Books et al.Science Lives

Sexism and the stars

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Science  20 Mar 2020:
Vol. 367, Issue 6484, pp. 1311
DOI: 10.1126/science.aba9179

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Summary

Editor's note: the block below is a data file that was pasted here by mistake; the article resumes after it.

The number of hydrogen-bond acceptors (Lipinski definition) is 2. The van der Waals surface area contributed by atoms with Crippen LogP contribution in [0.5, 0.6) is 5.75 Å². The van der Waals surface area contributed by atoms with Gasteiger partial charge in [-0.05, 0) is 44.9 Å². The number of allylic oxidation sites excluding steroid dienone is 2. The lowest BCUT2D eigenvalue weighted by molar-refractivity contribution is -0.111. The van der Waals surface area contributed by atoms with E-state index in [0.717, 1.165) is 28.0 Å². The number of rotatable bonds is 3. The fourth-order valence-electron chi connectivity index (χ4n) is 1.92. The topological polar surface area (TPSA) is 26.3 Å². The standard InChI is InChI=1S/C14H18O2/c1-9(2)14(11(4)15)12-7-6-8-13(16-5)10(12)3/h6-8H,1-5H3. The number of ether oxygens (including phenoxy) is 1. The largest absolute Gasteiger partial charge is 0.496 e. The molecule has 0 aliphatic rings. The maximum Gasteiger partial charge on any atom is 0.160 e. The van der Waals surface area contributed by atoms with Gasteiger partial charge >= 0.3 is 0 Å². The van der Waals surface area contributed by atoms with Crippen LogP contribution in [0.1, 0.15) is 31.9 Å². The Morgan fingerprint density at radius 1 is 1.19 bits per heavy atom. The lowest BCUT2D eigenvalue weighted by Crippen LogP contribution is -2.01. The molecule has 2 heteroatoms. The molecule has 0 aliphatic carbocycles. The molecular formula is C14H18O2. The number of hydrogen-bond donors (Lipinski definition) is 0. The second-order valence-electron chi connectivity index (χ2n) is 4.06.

In the early 20th century, astronomers believed in a uniformity principle that held that all objects in the universe were made of the same elements, in approximately the same amounts. In 1925, however, Cecilia Payne, a Ph.D. student at Harvard, discovered that stars are composed of a million times more hydrogen than was previously assumed. But because she was young and female, the scientific community rejected her findings. It would take several decades before Payne-Gaposchkin received the recognition she was due. In What Stars Are Made Of, using compact and skillful prose, Donovan Moore charts Payne-Gaposchkin's scientific life from grade school standout to world-class astronomer.

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